‘Hard Knocks’ comes at the perfect time for the Rams and Chargers

The Los Angeles Rams and Los Angeles Chargers will have more connecting strands than ever this season.

As the National Football League campaign rumbles ever closer, it was announced on Thursday that the two franchises will appear on the latest edition of HBO’s “Hard Knocks,” which will follow each during training camp.

On top of that, this is the season that the Rams and Chargers become neighbors not just in Tinseltown but at the new SoFi Stadium in Inglewood.

What next, then? A simmering and heated local rivalry? We can only hope.

It would be a seriously welcome development for the league if the two L.A. teams were able to thrive in their new surrounds and engage in an ongoing battle for the football soul of the city.

It hasn’t happened yet, not in the three years since the Chargers moved from San Diego — with the Rams having returned from St. Louis in 2016. In that time, there simply hasn’t been enough consistent success to get the passions truly inflamed for a rivalry on either side.

The 2018 season gave a taste of it, but the Chargers got unlucky in being only a No. 5 seed after going 12-4 and were bounced in the divisional round. The Rams made it to the Super Bowl that same season, but haven’t been able to capitalize upon that run.

“Truthfully, you could say that both sets of fans probably hoped for more after coming to L.A.,” said Rams supporter Steve Carillo, whose partner, Chelsea, is a lifelong Chargers fan. “There have been good moments and glimmers of promise, but not enough of them. It would be nice to be able to talk trash to Chargers fans, and I’m sure they feel the same way. But neither of us have had enough to brag about.”

The teams being in different conferences is an impediment to a truly ferocious feud, too, and the fight for fandom in a crowded Los Angeles sports market is a tricky business.

During the time since the Rams and Raiders departed the area, leaving L.A. a no-football zone for two decades, the Lakers won five NBA championships, the Kings (twice) and the Ducks each won the Stanley Cup, the Angels won the World Series, the Dodgers have been perennial contenders and the Galaxy won five MLS Cup titles.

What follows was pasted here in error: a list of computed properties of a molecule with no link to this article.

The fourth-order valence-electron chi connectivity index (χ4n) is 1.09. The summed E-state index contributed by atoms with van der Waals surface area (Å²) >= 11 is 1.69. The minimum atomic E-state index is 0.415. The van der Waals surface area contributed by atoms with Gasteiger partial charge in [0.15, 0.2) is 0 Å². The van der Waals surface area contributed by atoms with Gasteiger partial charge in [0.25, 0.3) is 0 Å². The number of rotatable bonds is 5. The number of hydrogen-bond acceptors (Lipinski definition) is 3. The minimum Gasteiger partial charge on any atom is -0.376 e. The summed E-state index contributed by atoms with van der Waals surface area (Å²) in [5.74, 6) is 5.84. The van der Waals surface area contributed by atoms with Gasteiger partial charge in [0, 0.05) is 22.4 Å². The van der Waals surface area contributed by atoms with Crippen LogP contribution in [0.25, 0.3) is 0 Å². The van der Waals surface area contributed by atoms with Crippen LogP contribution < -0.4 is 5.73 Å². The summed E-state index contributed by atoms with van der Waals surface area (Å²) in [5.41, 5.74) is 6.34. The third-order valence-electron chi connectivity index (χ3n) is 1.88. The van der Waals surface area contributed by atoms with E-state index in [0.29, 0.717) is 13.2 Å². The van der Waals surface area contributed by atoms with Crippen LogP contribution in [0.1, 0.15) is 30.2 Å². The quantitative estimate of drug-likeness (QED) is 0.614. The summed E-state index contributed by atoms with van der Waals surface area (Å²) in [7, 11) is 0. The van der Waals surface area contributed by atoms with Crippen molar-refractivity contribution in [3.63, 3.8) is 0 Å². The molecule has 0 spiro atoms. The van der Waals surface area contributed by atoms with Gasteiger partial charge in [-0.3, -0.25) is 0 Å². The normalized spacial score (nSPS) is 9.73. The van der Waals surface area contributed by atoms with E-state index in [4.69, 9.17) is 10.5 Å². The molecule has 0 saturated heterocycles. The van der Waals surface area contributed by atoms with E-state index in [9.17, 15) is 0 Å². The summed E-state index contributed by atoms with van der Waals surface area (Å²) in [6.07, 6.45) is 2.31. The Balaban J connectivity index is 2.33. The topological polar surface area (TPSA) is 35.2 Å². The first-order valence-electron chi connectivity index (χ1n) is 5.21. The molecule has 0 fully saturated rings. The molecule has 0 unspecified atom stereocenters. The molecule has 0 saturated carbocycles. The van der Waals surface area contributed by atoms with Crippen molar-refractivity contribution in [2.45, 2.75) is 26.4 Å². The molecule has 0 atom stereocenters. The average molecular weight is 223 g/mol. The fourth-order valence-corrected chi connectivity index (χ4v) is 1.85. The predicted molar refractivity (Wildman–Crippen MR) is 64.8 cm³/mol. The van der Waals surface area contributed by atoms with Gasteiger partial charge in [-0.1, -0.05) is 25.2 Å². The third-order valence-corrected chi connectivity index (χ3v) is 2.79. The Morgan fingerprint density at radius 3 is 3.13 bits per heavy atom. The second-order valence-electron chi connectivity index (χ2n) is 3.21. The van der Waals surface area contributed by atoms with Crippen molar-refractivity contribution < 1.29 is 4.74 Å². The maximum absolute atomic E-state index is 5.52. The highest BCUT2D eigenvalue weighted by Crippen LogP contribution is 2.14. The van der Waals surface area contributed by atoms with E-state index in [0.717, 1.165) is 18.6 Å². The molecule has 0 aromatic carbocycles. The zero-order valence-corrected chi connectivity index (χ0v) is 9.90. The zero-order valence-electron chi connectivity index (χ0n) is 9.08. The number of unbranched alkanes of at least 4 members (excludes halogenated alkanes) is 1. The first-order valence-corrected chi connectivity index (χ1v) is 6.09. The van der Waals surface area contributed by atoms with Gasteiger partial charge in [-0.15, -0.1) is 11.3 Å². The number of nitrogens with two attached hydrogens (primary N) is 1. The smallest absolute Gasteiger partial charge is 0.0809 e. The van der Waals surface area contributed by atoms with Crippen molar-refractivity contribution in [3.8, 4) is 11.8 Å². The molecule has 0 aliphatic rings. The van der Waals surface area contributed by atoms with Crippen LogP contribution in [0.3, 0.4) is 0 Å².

Having said that, with all that has been missed these past few months, the appetite for football has rarely been stronger — and that clearly remains true in Los Angeles.

Coming as it does before the season, Hard Knocks will give some kind of idea as to how the Rams and Chargers are shaping up … okay, who are we kidding? The show won’t do that at all, because no one knows in preseason what the ultimate outcome will be. The NFL is far too unpredictable for that.

What it will provide, if history is any barometer, is a good deal of entertainment and a peek behind the curtain of life in the league. And both teams plan to approach it properly.

Chargers coach Anthony Lynn previously experienced Hard Knocks as an assistant with the New York Jets in 2010, and has fond memories of it.

“There’s a reason that season was probably the most popular Hard Knocks ever. If you’re going to do a show, do it right. You can’t fake it,” Lynn said. “We didn’t have a problem providing access because we built a relationship with the crew. There was a mutual trust that exists to this day with those people, and many of them will actually be working on this year’s show.”

Popular fayre will be provided by seeing which players can come from nowhere to land a roster spot, and, in these strange times, who didn’t do a good enough job of looking after themselves in quarantine.

And it all will come with a neat twist. Never before have two teams featured in one season, all draped in the pending move of both to SoFi Stadium. Never before have we been so primed for a cross-conference, intracity rivalry.

It will still take time; the Chargers have moved on from Philip Rivers to Tyrod Taylor in the present and Justin Herbert likely for the future. The Rams have questions, too.

But if things shake out as we hope, we might look back at this offseason as the start of something special. If familiarity breeds contempt, perhaps proximity — and exposure — may foster rivalry.

As things stand, the Rams and Chargers have plenty in common, but what would really make this a storyline would be if the discussion of who owns L.A. becomes a real thing. The answer right now, truthfully, is neither of them. The combination of a TV show, a co-tenancy, and the most anticipated season we’ve ever had, may begin to sow the seeds.